Herman Melville’s 200th birthday was celebrated this week. But have you read the emoji translation of Moby Dick? The creator (I’m pretty sure “author: is not the right word) of that edition is Fred Benenson, who discusses it in the video below, as part of a symposium at the Museum of Modern Art on Why Words Matter. As a lark, Benenson decided to translate a public domain work into emoji (or rather pay strangers via Amazon’s Mechanical Turk to translate it for him). The resulting work, Emoji Dick got a lot of attention and was the first emoji book acquired by the Library of Congress.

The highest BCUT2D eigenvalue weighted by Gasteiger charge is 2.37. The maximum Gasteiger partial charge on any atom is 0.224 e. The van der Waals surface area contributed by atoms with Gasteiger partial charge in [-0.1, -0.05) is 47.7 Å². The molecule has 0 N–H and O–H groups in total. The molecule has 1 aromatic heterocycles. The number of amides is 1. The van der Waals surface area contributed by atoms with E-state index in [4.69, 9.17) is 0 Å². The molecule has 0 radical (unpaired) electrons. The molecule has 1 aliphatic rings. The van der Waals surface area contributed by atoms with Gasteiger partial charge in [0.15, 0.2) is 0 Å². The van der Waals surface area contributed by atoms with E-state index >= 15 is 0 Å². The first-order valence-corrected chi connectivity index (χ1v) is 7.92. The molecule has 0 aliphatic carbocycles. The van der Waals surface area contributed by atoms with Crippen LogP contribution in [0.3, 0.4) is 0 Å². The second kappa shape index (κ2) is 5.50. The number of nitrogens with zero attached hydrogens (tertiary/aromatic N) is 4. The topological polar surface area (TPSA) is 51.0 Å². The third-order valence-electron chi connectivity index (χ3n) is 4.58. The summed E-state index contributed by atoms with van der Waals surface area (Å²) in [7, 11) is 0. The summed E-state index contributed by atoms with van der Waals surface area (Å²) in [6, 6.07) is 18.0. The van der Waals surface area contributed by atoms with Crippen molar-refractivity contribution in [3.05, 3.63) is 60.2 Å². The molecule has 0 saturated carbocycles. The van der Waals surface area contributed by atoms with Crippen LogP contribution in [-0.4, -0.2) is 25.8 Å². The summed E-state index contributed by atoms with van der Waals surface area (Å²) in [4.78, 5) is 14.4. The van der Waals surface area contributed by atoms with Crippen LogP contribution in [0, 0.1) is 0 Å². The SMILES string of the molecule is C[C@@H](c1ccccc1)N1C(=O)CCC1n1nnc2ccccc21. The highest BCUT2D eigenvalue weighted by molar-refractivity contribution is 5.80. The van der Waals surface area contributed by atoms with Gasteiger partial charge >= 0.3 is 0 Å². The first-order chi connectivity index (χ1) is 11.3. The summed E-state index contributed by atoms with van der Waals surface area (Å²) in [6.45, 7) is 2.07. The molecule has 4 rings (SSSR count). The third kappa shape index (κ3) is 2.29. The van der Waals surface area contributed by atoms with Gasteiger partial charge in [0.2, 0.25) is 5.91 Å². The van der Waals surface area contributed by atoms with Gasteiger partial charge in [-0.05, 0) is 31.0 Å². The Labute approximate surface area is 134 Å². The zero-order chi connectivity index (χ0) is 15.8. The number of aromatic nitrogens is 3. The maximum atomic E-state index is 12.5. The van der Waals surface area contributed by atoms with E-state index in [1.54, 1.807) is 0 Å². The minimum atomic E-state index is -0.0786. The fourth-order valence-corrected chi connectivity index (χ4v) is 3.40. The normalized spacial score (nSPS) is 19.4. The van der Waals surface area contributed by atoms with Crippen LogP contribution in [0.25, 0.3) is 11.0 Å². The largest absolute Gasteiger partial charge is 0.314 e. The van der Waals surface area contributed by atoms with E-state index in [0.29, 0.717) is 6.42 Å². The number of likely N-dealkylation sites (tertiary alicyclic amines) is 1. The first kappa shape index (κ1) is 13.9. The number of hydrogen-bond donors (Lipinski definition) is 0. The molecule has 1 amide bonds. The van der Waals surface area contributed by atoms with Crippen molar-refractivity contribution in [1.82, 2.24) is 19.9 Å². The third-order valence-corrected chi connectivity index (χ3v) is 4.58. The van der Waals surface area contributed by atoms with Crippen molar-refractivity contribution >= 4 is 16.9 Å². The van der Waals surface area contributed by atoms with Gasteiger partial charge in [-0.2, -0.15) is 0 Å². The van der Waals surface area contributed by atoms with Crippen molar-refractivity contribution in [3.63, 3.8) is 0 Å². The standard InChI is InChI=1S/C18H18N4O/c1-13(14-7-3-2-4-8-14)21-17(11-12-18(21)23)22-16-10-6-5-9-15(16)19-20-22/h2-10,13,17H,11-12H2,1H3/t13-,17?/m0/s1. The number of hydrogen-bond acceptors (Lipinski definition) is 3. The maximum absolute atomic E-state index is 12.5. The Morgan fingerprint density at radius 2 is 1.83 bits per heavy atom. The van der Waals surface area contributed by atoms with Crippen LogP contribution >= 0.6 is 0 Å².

Though not trained as a linguist, this thrust Benenson into the spotlight as an expert on emoji, a role which he seems to be both playfully intrigued by and at the same time dismissive of. The most common question he is asked is whether emoji is a language, and his answer is that it isn’t, but points to the work of others that best describe it as a set of “gestures”. As he notes, we currently communicate via a sea of text, and emojis provide emotive non-language signals much like facial expressions or body language might in a face-to-face conversation. Please feel free to add your emoji-based comments below.
2 Thoughts on "If Emoji Isn’t a Language, Then What Exactly Does it Do?"
⛰ 🗻⛰ 🗻 🌲🌲🌲🌲🌲
WOW! I’m a non-native speaker. Learning 😉